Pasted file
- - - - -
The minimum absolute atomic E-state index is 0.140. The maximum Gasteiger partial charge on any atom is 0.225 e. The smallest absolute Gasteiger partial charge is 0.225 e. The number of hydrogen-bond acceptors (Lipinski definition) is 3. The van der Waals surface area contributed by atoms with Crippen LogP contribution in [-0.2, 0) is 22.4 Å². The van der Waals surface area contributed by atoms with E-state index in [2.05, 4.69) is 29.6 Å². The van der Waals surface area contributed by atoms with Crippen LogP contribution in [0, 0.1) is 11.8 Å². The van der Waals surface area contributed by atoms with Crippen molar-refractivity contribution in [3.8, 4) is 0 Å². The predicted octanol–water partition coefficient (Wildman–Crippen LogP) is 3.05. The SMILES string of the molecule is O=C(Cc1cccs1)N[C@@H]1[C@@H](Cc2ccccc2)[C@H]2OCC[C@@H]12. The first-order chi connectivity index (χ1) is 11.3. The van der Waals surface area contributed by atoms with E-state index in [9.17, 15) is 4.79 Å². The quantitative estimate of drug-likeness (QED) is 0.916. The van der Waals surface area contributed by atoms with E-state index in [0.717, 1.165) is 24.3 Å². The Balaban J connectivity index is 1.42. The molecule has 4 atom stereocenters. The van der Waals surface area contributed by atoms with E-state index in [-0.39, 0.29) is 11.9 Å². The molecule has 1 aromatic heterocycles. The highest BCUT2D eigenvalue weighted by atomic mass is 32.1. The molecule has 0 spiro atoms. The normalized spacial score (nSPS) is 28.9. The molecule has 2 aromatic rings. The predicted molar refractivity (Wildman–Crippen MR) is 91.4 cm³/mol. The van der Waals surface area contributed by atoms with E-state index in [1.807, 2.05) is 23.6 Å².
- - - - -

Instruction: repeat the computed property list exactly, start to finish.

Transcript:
The minimum absolute atomic E-state index is 0.140. The maximum Gasteiger partial charge on any atom is 0.225 e. The smallest absolute Gasteiger partial charge is 0.225 e. The number of hydrogen-bond acceptors (Lipinski definition) is 3. The van der Waals surface area contributed by atoms with Crippen LogP contribution in [-0.2, 0) is 22.4 Å². The van der Waals surface area contributed by atoms with E-state index in [2.05, 4.69) is 29.6 Å². The van der Waals surface area contributed by atoms with Crippen LogP contribution in [0, 0.1) is 11.8 Å². The van der Waals surface area contributed by atoms with Crippen molar-refractivity contribution in [3.8, 4) is 0 Å². The predicted octanol–water partition coefficient (Wildman–Crippen LogP) is 3.05. The SMILES string of the molecule is O=C(Cc1cccs1)N[C@@H]1[C@@H](Cc2ccccc2)[C@H]2OCC[C@@H]12. The first-order chi connectivity index (χ1) is 11.3. The van der Waals surface area contributed by atoms with E-state index in [9.17, 15) is 4.79 Å². The quantitative estimate of drug-likeness (QED) is 0.916. The van der Waals surface area contributed by atoms with E-state index in [0.717, 1.165) is 24.3 Å². The Balaban J connectivity index is 1.42. The molecule has 4 atom stereocenters. The van der Waals surface area contributed by atoms with E-state index in [-0.39, 0.29) is 11.9 Å². The molecule has 1 aromatic heterocycles. The highest BCUT2D eigenvalue weighted by atomic mass is 32.1. The molecule has 0 spiro atoms. The normalized spacial score (nSPS) is 28.9. The molecule has 2 aromatic rings. The predicted molar refractivity (Wildman–Crippen MR) is 91.4 cm³/mol. The van der Waals surface area contributed by atoms with E-state index in [1.807, 2.05) is 23.6 Å².